with another, to question the mo-.
tives upon which the correspondence
The second fact ie tbat Secretary I
Blaine's aoswer to the Marquis Radini's
lust note has not yet been forwarded. It
was probably tho Secretary's purpoue to
iccompany this reply with an ofllcia!
statement touching the nationality of
the New Orleans victims and other facts
tbat were expected from tbe officials of
the the Department of Justice, in New
Orleans. These reports have not yet
reached Washington. When they are
Funaiooil ara?t must ha oxarciaed in
reducing the facts contained in them to
i form useful for diplomatic use, so that
anless the Secretary is prepared to send
lis letter without tiieao facts, it is not
likely to go forward immediately.
Seeretary Blaine bad a short talk with
he President to-day, but as the latter
vas very busy in arranging other imjortant
matters before he leaves Washugton,
it is not probable that even this
lubject, in which he has shown particuar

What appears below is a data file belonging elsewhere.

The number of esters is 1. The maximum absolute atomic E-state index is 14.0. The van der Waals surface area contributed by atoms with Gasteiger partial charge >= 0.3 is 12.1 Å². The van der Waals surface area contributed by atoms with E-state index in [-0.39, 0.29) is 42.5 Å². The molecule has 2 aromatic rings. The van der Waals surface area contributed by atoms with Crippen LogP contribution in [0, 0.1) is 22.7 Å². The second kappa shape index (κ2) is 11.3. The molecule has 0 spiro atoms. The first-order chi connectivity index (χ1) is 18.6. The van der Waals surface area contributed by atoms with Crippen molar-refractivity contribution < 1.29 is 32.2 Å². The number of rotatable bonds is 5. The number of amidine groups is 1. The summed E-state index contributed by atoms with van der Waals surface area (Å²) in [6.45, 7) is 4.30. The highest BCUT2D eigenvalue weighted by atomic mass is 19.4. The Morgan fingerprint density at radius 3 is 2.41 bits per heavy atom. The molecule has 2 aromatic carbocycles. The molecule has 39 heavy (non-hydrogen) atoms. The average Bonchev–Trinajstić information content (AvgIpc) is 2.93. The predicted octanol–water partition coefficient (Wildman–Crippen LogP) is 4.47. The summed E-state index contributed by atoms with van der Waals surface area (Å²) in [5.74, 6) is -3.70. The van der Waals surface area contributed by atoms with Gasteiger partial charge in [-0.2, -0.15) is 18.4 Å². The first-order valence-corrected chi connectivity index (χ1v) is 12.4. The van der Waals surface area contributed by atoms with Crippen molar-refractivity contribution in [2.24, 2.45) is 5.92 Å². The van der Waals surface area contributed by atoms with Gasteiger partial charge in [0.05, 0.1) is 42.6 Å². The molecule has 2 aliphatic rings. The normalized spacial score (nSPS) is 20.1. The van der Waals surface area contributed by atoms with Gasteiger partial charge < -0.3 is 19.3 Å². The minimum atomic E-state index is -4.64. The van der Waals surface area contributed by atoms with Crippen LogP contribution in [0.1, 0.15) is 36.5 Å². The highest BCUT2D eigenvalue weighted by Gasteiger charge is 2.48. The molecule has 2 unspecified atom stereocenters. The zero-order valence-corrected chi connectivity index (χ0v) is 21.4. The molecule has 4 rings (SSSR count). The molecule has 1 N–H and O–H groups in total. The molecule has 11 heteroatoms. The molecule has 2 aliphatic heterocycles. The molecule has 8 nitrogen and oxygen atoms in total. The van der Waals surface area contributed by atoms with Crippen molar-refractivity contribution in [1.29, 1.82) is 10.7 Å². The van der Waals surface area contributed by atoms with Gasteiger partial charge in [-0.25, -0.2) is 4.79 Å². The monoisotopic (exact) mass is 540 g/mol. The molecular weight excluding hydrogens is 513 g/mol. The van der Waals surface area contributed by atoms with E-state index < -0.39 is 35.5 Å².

interest, could be discussed with any
esult. ITALIAN
tattling Dcflnlto Learned la Rome About
Minlater Forter'e Humored Kxpalaloa.
Route, April 13.?Up to noon to-day it
ias been impossible to learn anything
tbout the report that the Italian cabinet
tad decided to request United 8tates
Jiuiater Porter to leave Rome, in case
10 reply to Premier Rudini's last note
b received from Secretary Blaino by to*
Officials are reticent and journalists
ire unable to secure definite confirmation
ir denial. At the American legation
lothing can be learned. Minister Porter
>as heard nothing except what he has
;ained from the papers.
In well informed circles, the prevailng
opinion is that the Premier will not
>roceed to extremes at this juncture.
Word comes from Paris, that the jourlal